For the first time in over 70 years, a dead man was given an open-air funeral in Britain according to Hindu-Sikh rites, sparking a row on whether such cremations were legal under British law.
The funeral pyre was lit on July 12 in a remote field in Northumberland by Davender Ghai, president of the Newcastle-based Anglo-Asian Friendship Society (AAFS). The organisation has been campaigning for permission
for open-air funerals for British Hindus and Sikhs.
Open-air funerals in Britain have been illegal since 1930.
A spokesman for the Department of Constitutional Affairs said: ?The plain fact is that any funeral pyre is illegal and to burn human remains in the open air is against the law. The 1930 Cremation Act prohibits the cremation of human remains anywhere except in a crematorium.?
However, the AAFS insisted that no offence had been committed. In a statement, it said: ?After reasoned statutory interpretation and an exhaustive review of case law, we are absolutely certain that funeral pyres are legal.
?The Cremation Act exists only to maintain standards in the day-to-day running of local authority crematoria.
?We are aware that some organisations and civil servants claim otherwise but should we rely on their legal interpretation or the legal interpretation of
the courts and most renowned academics and jurists of their generation??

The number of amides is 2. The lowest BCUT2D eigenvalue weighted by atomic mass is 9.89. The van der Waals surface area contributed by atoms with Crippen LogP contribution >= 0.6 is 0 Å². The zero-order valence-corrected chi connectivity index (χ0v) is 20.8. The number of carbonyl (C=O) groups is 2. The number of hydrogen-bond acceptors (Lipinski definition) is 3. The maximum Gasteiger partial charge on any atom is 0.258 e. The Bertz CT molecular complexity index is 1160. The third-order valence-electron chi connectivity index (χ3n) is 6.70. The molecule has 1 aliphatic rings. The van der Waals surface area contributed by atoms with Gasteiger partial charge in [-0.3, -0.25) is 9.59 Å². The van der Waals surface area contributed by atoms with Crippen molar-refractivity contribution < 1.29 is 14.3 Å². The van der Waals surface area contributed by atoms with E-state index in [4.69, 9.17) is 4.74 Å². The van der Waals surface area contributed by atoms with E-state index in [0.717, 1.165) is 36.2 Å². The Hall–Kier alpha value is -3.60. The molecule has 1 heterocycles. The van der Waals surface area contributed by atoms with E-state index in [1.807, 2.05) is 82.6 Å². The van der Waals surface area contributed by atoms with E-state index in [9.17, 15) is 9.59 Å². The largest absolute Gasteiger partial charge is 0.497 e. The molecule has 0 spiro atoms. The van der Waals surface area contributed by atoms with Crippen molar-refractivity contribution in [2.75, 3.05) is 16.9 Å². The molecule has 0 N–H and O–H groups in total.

The body cremated was that of Rajpal Mehat, 31, an illegal immigrant Sikh, who had drowned in a canal in Southall in December last year. For months he could not be identified as there were no papers on him.
Ghai'snumber was found on Mehat'smobile number, who later helped track his family in India. He then arranged for his mother and sister to attend the cremation on July 12.
Before the funeral, the Northumbria police had been alerted but allowed it to go ahead after checking the coroner'sreport and other documentation. According to the AAFS, the police were satisfied that all due processes had been adhered to.
However, after the funeral ceremony conducted according to traditional Sikh rites, the police said that offences may have been committed even though it had earlier allowed the event to take place.
Superintendent Graham Smith said: ?In respecting the values and beliefs of all faiths we did not wish to cause any additional upset to a grieving family. This meant all our inquiries were carried out in an extremely sensitive manner before the service got under way.
?Following further investigation, we believe offences may have been committed under the Cremation Act in relation to where human remains can legally be cremated. We are now discussing the matter further with the community, our partners and the local authorities.?
The spokesman for the Department of Constitutional Affairs said that prosecuting anyone who brokes the law is a matter for the police, as the department is not a prosecuting authority.
A spokeswoman for the Environment Agency said it would not be investigating the open-air funeral pyre. ?As far as we are concerned there is no environmental impact. It is no different to scattering an urn of ashes on the ground,? she said.
According to the AAFS, many Hindus and Sikhs in Britain are deeply offended by the use of gas-powered furnaces and many even take their relative'sbodies to India for cremation. At its office in Newcastle, nearly 80 people have reportedly put their name on a list requesting an open pyre after their death.
(The writer is a UK-based journalist)